Stevedore DP World has opened up a new strategy for employers seeking to sideline industrial action, winning a ruling from the FWC that MUA bans on shift extensions were not protected because the employer never asked employees to work beyond their hours within 30 days.
About 1800 waterfront workers have today begun a campaign of rolling strikes at DP World container terminals across Australia this week, after the MUA and stevedore failed to reach agreement on a new enterprise deal.
An FWC member gave due recognition to the reduction of employees' bargaining power that would flow from him acceding to a DP World bid to extend notice for CFMMEU industrial action from three to five days, according to reasons issued by a full Federal Court today.
A full Federal Court majority has today rejected a judge's reasoning for ordering the MUA to pay a fine of just $38,000 for a week-long unlawful strike at Hutchison Ports' Sydney and Brisbane container terminals, but has rebuffed the FWO's contention that the stevedore should have been awarded $600,000 in damages it didn't seek.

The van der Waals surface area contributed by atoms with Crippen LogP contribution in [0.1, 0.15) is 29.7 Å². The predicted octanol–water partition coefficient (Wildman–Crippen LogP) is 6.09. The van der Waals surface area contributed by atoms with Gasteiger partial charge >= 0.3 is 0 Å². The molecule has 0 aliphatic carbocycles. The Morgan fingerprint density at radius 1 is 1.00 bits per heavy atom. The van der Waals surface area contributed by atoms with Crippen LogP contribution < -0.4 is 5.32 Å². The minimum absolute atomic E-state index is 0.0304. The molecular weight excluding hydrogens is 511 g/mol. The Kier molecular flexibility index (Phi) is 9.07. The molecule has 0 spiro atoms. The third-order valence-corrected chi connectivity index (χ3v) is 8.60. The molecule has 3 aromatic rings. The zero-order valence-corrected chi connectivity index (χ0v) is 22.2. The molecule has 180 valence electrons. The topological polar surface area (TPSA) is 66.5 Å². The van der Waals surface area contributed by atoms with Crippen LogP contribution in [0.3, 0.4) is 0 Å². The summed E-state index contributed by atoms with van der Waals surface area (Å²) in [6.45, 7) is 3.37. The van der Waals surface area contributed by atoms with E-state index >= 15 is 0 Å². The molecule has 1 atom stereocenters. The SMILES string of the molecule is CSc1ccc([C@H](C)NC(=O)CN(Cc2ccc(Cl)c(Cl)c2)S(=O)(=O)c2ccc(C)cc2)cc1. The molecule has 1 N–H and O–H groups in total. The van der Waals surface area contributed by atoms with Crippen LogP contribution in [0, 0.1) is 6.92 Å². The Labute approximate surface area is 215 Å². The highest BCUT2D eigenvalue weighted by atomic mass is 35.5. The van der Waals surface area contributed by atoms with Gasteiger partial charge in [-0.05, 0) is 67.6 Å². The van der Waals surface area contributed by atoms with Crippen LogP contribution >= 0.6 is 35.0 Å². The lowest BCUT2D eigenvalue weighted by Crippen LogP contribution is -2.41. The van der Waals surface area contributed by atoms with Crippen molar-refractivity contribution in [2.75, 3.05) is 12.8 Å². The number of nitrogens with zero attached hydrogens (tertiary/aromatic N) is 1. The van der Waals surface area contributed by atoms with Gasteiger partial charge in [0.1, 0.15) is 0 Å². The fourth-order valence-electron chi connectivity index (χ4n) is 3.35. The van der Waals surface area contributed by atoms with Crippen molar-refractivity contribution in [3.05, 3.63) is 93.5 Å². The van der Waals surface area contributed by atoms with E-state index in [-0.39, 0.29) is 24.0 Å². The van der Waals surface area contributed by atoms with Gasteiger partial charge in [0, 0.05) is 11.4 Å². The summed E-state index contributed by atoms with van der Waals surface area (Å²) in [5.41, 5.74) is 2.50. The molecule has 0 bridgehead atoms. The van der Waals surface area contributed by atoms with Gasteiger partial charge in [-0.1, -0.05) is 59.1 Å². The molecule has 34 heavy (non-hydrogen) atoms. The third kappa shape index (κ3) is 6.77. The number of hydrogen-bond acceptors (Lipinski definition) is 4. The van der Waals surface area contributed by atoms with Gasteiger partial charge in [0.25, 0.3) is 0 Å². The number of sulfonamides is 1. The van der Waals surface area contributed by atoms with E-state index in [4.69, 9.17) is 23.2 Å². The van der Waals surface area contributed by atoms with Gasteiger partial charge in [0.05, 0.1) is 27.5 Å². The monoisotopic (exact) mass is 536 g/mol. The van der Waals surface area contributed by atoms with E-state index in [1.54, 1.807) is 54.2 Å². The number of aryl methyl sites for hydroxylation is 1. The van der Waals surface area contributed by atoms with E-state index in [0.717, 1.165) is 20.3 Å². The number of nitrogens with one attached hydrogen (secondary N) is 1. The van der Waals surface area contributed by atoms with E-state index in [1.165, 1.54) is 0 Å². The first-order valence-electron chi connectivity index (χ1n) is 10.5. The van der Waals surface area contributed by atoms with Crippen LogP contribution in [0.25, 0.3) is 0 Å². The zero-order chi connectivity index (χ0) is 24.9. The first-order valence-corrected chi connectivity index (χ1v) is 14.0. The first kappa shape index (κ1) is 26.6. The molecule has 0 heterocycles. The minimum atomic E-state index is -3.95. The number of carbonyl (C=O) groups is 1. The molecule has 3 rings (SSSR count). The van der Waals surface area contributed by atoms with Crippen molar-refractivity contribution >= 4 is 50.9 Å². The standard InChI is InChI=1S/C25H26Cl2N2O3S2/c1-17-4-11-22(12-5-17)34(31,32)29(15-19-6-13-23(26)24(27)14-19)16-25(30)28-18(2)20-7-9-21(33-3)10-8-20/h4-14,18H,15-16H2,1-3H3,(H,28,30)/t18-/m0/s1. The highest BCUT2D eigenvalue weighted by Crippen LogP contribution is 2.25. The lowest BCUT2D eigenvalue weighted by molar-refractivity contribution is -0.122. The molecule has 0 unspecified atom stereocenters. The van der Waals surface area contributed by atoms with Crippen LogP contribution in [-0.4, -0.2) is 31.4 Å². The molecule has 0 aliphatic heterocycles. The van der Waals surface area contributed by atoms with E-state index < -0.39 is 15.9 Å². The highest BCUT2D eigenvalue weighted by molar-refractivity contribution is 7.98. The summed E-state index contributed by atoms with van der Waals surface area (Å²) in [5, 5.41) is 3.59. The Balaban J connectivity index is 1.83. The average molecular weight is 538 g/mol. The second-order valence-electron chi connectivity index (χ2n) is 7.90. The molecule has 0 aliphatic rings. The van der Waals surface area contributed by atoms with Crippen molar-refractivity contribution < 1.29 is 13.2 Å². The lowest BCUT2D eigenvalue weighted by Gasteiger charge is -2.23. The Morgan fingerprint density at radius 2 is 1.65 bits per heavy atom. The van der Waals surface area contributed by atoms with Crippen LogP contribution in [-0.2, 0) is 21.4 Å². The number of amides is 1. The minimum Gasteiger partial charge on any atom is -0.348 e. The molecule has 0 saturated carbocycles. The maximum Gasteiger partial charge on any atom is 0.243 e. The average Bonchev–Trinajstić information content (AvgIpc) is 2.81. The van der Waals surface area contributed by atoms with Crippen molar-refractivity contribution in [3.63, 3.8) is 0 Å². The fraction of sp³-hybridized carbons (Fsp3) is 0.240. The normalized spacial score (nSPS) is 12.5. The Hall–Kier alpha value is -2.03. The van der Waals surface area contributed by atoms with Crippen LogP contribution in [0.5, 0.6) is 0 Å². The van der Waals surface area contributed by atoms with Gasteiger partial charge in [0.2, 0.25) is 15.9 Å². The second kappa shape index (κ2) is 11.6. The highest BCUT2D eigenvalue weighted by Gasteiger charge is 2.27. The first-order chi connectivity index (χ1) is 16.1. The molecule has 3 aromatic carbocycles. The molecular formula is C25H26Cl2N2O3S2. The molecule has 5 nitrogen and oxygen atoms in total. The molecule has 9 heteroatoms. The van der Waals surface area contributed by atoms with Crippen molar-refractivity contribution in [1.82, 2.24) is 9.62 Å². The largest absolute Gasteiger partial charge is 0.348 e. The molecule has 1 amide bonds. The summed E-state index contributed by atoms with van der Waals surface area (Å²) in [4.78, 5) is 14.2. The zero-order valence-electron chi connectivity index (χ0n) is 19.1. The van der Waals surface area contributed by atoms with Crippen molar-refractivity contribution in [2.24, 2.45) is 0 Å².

A full Federal Court has upheld a finding that agreement-sanctioned union stopwork meetings can be freely used to delay and disrupt business as part of a campaign strategy, but has increased fines for the CFMMEU's coercion of head contractor Hutchison by almost 30%.
The CFMMEU's maritime division and the NRMA-owned operator of Sydney's Manly Fast Ferry service are expected to face off in the FWC this afternoon over planned stoppages that could start tomorrow, after talks this morning failed to resolve a bargaining impasse.
Faced with a "byzantine" and bewilderingly complex bid to recoup millions of dollars in damages, the Federal Court has found the CFMMEU organised unlawful bans at the Port Botany container terminal in 2017 but suggested further mediation on relief to take a load off public resources.